Picture two people. David heads up IT Security at PennyTech, a large insurance organisation. The other, an insurance broker named Andrea, works for the same firm. In their daily lives they experience different challenges. They have different goals, different needs, and from a security perspective, totally different levels of access at PennyTech.
Andrea is a go-getter, constantly busy and a bit forgetful. She’s always in touch with customers and friends with her trusty iPhone welded to her hand. For work, she needs rapid and continuous access to Salesforce, email, calendar and the firm’s various internal web-based ordering systems.
David’s a classic 9-to-5 executive. He is in constant meetings, often relating to education and justification for IT Security. Overseeing IT budgets, audits and security, David needs instant visibility into how and where his users are accessing PennyTech’s sensitive information. He is currently overseeing an internal audit, so he must manage several contractors, all of them combing through the company IT systems. Recently, there were areas where David could not provide them with requested reports for Salesforce access in Andrea’s division. David is also challenged by the business itself, asking for more powerful apps that can make the business more efficient but use less costly infrastructure. David is considering taking internal apps into cloud and getting rid of his perimeter excepting the most sensitive assets.
These two folks’ daily lives could not be more different. Andrea clearly needs more access and mobility. David needs to address Andrea’s needs, but with serious caution. Andrea’s only encounter with security is the authentication token she carries around. She’d rather have one on her phone. David must balance her desire for easy access with security and compliance needs.
Firms like RSA Security sell solutions that balance the need for compliance, easy access and protecting core internal assets. RSA Authentication Manager, for example, is a token-based solution. The solution also includes a “risk engine” which allows web applications to be protected without tokens. For most organisations with a clearly defined perimeter access (such as a VPN or secure gateway), SecurID has been great for both David and Andrea. Software-based tokens can be sent out automatically to smartphones too, and David is considering a pilot for Andrea’s group.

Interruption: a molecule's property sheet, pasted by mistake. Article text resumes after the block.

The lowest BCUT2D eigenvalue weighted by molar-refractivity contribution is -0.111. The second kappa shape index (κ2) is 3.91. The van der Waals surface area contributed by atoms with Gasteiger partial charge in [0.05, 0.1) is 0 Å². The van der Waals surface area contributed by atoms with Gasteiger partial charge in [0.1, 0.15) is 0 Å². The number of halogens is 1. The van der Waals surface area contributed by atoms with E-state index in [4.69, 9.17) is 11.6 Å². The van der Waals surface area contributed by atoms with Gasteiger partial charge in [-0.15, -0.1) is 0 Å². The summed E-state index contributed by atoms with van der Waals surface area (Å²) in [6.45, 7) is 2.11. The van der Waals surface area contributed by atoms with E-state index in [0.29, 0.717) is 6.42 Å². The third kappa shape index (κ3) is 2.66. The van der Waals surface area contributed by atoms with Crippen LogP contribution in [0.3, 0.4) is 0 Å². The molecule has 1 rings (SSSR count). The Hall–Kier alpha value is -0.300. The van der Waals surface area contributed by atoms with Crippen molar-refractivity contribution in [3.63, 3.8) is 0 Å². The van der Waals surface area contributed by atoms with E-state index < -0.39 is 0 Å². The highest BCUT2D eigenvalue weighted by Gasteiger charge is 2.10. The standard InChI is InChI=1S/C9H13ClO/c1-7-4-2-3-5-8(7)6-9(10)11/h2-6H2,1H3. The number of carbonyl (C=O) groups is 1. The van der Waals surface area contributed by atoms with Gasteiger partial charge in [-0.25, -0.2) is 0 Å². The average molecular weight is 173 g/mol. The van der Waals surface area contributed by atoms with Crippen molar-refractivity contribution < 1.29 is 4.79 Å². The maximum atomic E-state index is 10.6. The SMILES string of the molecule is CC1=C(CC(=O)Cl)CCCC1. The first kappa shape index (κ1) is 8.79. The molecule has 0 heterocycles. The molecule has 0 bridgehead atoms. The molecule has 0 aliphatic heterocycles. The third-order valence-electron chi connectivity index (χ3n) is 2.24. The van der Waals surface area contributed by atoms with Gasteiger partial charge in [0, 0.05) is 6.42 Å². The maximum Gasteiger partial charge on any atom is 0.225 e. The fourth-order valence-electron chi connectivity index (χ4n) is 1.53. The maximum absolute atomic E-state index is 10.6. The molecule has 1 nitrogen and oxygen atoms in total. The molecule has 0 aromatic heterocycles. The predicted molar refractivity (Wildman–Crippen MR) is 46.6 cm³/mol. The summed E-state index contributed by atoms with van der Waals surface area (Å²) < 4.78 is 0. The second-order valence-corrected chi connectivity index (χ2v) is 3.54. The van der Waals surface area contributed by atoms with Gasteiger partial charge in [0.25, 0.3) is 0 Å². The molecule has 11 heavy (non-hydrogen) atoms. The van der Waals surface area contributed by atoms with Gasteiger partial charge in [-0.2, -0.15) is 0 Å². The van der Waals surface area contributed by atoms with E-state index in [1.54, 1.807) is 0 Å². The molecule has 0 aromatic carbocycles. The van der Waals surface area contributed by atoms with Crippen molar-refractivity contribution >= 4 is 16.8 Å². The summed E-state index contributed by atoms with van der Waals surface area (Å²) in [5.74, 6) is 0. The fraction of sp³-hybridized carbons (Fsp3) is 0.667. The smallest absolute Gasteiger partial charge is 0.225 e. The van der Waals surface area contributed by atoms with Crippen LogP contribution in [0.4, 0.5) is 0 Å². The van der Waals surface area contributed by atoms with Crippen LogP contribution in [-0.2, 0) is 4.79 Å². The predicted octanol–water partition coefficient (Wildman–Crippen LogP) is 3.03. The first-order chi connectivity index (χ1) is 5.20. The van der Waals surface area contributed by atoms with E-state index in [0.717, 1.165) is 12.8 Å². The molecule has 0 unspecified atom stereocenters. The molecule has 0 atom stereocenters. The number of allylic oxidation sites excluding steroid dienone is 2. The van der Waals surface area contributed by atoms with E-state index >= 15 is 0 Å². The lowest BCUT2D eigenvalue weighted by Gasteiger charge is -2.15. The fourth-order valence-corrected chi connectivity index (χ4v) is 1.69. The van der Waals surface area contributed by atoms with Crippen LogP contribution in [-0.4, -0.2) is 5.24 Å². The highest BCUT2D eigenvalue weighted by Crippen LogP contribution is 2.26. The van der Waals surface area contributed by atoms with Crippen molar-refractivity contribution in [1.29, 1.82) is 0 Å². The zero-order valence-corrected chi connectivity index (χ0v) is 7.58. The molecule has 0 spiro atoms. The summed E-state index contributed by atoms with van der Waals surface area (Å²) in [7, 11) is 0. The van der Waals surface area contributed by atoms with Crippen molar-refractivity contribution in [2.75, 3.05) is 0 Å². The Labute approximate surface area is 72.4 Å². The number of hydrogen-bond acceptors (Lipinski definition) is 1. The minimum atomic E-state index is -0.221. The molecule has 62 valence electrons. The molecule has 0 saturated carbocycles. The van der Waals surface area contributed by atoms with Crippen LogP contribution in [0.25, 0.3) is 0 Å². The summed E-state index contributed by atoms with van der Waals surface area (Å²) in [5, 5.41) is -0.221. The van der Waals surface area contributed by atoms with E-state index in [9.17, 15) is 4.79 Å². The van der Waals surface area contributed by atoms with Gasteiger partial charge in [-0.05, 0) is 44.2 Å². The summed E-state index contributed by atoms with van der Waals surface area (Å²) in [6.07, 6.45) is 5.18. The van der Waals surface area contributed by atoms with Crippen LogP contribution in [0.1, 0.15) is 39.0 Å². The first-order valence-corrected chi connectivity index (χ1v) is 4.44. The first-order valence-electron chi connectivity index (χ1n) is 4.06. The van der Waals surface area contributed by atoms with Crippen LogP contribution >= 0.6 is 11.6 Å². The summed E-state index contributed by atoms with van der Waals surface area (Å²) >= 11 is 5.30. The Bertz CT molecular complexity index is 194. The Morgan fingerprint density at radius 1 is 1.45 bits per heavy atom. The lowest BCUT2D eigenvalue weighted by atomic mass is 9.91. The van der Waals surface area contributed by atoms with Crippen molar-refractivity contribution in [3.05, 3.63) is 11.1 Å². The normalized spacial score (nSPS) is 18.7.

Organisations choose RSA’s Authentication Manager for elevated access to internal assets, closing off the perimeter and being able to prove it (say, for David’s pesky auditors). The platform allows organisations to choose between a variety of token types (hardware fobs, software on mobile or even SMS or risk-based alone). This diversity of choice has seen the solution succeed for more than 25 years in the security industry! Think of Gerald, an external auditor who needs to access PennyTech’s IT systems temporarily. David doesn’t want to give him a token permanently, so the SMS option works great here.
Yet the need for protecting cloud is a challenge. Andrea needs more and more apps, and needs them fast. David is hampered here, as SecurID or other token solutions haven’t traditionally translated naturally for cloud applications. Yet, security is a priority for critical insurance and customer information.
RSA has answered this challenge with a product called RSA Via Access. RSA Via Access is a new cloud-hosted security access solution that provides a centralised portal for users in which to sign into their cloud applications. This is coupled with an authentication app on the user’s phone, prompting them for various types of authentication to prove their identity, according to a PennyTech defined policy.
In this example, Andrea could sign into Salesforce with her fingerprint (with Apple’s TouchID technology). In David’s world he’s now got centralisation of cloud apps. This enhances visibility and reporting, but also provides a clearly-defined path for access and security for everyone.
The best part about RSA Via Access is how it can use an existing RSA SecurID (Auth Manager) deployment. Since RSA Via Access has a token built into it, traditional SecurID-protected assets can use that. It’s a two-way street however, as RSA Via Access could use David’s software tokens as an option when protecting cloud apps like Salesforce.
With Via tokens used on-premise and SecurID tokens in cloud, or a mixture of the native Via Access authentication methods like fingerprints and others, the path is clear. David protects his investment in tokens, while enabling a smooth transition to cloud users like Andrea.
In summary, with RSA Authentication Manager, strong authentication happens inside the organisation. With RSA Via Access, it happens everywhere. It’s a world where the Davids, the Andreas and even those pesky auditors are all happy.